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I write fiction as well as poetry. And many a times I use poetry as a tool to bring out that acute feeling of pain or love (as required) in my explanations. What if I use poetry to introduce or end a scene? Is it alright to do so, or does it also has some damaging effect?

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4 Answers 4

up vote 8 down vote accepted

I've read several books where chapters are introduced by a poem. I do not see a problem with that.

If you choose a more disruptive approach, like putting the poem between scenes (or within one scene), you generate a "damaging" effect. Many readers will be puzzled, you tear them out of your story and normally a writer tries to avoid exactly that.

But breaking a rule is not automatically a bad thing. If you want to do it, try it. I would probably not read it, but I could imagine that there is an audience which like this experiment.

The worst thing that could happen is that I'm wrong and no-one likes it. Then you have failed and failing is good, because you can learn from it. Experience is such a valuable thing, so go for it.

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My point to ask was not to put poetry in between scenes, I would rather not. But to introduce or end a scene on a poetry. Thank you. –  J A Tagala Dec 31 '11 at 19:44
    
@JATagala - Would you consider editing this information into your original question? –  Neil Fein Jan 2 '12 at 7:29

One of your characters could "write" the poem and recite it to another. You could present the poem as something in a book which a character reads, or establish that your character is a poet who is always composing in her head and tends to think in verse, so the poetry is actually coming from her thoughts.

But to stop dead in the middle of prose narration, insert a poem, and continue merrily along is disruptive to the flow of reading. Unless you're writing something truly surreal, where you're playing with the medium as part of how you're telling the story, I don't recommend it.

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What if I build up a scene and then to inhance the effect I use a poetry? –  J A Tagala Dec 31 '11 at 15:12
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John Smithers made a good suggestion: at the beginning or end of a break (scene, chapter, part, section). But not in the middle. –  Lauren Ipsum Jan 1 '12 at 4:09

As an example, The Malazan Book of the Fallen series by Steven Erikson opens every chapter with either a poem, or a snippet from an academic work from his fantasy world (mainly poetry, though).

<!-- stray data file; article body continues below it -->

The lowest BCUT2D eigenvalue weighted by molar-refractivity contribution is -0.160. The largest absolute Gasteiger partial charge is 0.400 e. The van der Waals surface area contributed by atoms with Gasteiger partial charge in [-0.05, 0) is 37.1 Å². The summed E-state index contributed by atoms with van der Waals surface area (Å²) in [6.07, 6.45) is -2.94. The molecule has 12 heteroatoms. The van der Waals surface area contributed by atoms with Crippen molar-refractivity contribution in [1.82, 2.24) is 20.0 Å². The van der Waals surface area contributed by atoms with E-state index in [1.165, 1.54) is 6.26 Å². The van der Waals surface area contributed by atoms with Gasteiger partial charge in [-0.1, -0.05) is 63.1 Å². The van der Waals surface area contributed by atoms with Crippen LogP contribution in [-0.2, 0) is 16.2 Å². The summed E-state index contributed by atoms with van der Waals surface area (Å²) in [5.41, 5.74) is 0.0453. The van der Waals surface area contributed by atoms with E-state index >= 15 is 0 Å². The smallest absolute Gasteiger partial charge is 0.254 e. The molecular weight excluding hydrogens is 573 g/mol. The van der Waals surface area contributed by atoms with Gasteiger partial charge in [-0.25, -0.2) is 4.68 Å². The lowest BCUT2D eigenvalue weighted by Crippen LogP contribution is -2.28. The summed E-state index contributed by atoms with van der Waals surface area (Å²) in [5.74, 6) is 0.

My experience with this work is that, while I find the story amazing, I'm largely indifferent to the poems, and find myself often skipping them. They're often a distraction at best, or self-indulgence at worst.

This is not because I'm against poetry, it's just that they seem to have little or no bearing on the actual story itself. If you take the poems away, the story doesn't suffer. You don't miss out on some vital info. True, they do add a certain degree of richness and authenticity to the fantasy world, but for the most part, I couldn't see the point, and I honestly felt the books would be better without them, since they often break the flow of the narrative.

The point to be made is this: don't just insert the poems because you like poetry. Ask yourself what purpose your poems serve. Can the story live without them? Are they integral to the story? Do they fit in with your narrator, or your characters (i.e. who is telling the poem, and why)?

If you feel you still want poetry in your work, then I definitely suggest starting each chapter with the poem. This means people like me could skip it (if we don't feel like reading poetry), and it doesn't break the flow of the story too much by appearing in the middle of a chapter.

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Poetry in a novel is dangerous because it backfires easily if it's bad, and (not to say anything at all about you) it's often bad. Or at least not good. Or just plain puzzling, like it's been put there just because it's Significant and the reader doesn't know why it matters that it's poetry. If the poem isn't good enough to stand on its own, the reader will be right to reject it. Jo Walton had a nice snark in the first post of her Rothfuss reread:

Apart from being that rare thing in fantasy, actually good poetry...

You have to be careful not to end up as one of her many targets.

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